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Was it the Bard?

The verses of the just-discovered “Shakespeare” poem printed in The Times (Dec. 15) sound much more like the work of the 16th-Century lutenist and songwriter John Dowland (1562-1626) than of the famous Bard of Avon. The meter, the use of many rhetorical questions and the theme of the speaker’s adoring but unrequited love for a lady are all characteristic of Dowland’s lyrics (e.g., his “Shall I Sue”). The alleged date of composition (sometime between 1593 and 1959) also coincides with Dowland’s most productive period (he published the first collection of his lute songs in 1597).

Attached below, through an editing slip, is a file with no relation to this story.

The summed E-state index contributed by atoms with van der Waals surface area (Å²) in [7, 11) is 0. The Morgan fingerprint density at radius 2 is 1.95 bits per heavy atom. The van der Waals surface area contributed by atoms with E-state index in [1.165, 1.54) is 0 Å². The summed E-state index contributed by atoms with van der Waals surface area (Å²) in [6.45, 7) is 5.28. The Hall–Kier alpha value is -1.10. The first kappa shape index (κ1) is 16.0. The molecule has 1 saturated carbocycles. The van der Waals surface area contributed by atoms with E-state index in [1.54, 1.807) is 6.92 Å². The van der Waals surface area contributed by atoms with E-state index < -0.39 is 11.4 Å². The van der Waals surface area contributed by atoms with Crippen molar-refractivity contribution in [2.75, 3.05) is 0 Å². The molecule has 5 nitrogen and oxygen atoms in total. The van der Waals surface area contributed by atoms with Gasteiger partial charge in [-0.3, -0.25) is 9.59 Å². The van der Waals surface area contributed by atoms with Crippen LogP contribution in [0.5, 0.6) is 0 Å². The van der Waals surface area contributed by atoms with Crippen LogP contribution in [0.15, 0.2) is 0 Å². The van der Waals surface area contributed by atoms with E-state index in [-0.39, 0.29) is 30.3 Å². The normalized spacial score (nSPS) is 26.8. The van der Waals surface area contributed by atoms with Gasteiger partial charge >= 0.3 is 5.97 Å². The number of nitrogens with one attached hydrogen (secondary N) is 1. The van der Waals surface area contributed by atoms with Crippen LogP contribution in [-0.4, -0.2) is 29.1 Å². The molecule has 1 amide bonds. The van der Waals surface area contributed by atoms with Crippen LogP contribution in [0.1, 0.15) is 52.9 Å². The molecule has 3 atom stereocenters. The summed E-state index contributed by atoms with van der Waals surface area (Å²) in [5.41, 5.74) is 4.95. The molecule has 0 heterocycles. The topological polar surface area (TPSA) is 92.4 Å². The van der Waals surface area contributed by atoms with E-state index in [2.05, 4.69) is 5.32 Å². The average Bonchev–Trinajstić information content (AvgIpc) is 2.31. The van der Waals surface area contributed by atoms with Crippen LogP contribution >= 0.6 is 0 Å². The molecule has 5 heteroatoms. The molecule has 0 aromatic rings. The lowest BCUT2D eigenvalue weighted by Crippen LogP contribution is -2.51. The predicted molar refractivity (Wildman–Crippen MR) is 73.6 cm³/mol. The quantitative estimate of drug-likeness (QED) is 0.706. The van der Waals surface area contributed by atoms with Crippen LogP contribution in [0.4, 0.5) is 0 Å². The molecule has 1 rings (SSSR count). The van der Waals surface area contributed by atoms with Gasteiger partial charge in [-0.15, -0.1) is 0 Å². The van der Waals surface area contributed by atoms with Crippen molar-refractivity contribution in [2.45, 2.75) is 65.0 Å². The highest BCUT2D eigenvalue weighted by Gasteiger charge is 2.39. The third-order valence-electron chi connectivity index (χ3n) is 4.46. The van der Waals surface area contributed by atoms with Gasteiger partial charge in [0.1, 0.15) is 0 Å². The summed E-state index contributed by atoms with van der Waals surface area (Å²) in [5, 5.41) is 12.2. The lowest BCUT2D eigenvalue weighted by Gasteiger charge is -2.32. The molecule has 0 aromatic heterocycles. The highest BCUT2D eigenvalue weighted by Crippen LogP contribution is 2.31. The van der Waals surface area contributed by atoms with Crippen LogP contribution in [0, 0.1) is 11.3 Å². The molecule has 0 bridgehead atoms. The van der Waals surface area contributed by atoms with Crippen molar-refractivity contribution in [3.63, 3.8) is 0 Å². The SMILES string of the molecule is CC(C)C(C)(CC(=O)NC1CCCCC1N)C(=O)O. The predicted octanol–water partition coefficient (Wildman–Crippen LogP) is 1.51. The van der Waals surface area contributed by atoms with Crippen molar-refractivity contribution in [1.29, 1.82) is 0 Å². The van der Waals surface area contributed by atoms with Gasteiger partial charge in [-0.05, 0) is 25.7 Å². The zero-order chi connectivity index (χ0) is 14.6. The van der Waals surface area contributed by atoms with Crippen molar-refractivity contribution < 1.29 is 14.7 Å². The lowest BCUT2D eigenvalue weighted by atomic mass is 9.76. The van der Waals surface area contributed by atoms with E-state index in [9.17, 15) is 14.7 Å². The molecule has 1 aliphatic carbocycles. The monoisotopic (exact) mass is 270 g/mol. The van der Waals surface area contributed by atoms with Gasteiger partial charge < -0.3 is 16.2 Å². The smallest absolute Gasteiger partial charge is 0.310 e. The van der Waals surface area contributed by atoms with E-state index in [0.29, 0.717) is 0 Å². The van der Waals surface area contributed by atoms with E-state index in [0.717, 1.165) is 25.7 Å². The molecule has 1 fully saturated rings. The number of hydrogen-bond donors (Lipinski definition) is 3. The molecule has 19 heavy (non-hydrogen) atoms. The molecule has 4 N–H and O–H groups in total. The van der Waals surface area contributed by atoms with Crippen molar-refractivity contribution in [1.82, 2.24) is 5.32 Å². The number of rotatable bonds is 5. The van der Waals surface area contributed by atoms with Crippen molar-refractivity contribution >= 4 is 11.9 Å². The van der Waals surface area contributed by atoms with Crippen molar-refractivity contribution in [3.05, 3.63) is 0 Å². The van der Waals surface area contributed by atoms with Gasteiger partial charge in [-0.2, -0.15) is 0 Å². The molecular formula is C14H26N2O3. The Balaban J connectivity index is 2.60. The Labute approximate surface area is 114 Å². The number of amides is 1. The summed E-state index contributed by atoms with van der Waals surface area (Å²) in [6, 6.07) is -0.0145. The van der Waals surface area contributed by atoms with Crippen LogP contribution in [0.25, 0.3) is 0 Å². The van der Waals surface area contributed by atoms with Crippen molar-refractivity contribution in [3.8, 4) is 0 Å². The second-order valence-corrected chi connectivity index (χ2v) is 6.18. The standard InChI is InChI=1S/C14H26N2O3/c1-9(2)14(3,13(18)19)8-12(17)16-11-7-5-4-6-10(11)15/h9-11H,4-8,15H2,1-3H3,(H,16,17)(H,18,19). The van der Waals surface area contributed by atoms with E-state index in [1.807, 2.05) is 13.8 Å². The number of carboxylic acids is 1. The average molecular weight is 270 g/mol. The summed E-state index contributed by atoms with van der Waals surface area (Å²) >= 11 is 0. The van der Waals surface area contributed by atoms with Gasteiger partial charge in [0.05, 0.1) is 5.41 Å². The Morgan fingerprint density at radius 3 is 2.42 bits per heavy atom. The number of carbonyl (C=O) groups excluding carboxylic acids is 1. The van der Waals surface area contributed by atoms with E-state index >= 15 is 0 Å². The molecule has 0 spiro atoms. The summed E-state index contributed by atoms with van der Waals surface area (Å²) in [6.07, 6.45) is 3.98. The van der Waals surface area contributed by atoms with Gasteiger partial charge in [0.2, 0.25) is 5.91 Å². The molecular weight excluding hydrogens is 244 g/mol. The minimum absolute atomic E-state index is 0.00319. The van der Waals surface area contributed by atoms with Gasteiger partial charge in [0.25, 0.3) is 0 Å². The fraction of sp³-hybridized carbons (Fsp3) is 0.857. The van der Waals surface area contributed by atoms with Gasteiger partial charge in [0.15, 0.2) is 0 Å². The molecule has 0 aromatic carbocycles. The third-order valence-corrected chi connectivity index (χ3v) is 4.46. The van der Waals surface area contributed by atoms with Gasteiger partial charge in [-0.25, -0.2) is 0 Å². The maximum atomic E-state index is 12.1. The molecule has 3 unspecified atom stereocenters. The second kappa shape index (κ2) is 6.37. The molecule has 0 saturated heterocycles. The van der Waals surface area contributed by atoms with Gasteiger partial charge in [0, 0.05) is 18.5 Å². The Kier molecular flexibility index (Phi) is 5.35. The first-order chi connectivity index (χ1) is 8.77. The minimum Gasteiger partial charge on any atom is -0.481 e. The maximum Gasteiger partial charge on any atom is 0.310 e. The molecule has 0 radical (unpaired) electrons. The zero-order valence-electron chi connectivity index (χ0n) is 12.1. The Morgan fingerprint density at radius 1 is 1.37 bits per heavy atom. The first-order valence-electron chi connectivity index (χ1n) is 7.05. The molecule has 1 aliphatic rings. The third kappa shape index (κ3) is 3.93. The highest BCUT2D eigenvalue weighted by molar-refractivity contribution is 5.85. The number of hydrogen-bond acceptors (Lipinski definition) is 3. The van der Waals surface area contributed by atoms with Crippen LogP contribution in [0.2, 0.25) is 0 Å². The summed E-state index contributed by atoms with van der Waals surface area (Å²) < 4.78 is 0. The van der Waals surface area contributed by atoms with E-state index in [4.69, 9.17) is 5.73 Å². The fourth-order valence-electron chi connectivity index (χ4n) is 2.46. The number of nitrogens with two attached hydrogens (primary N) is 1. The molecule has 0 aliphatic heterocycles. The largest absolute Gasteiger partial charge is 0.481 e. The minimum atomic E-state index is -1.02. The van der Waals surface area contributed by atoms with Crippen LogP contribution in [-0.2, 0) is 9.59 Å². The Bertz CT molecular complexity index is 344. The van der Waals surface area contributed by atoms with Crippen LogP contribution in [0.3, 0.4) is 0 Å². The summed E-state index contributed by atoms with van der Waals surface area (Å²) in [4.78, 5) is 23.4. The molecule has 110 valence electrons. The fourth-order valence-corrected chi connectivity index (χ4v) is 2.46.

Dowland was a competent lyricist, but his verses were never on a par with those of his illustrious contemporary. The pedestrian nature of the verse, together with the stylistic peculiarities mentioned above, argue for Dowland’s rather than Shakespeare’s authorship.

PATRICK McCAGUE

San Diego

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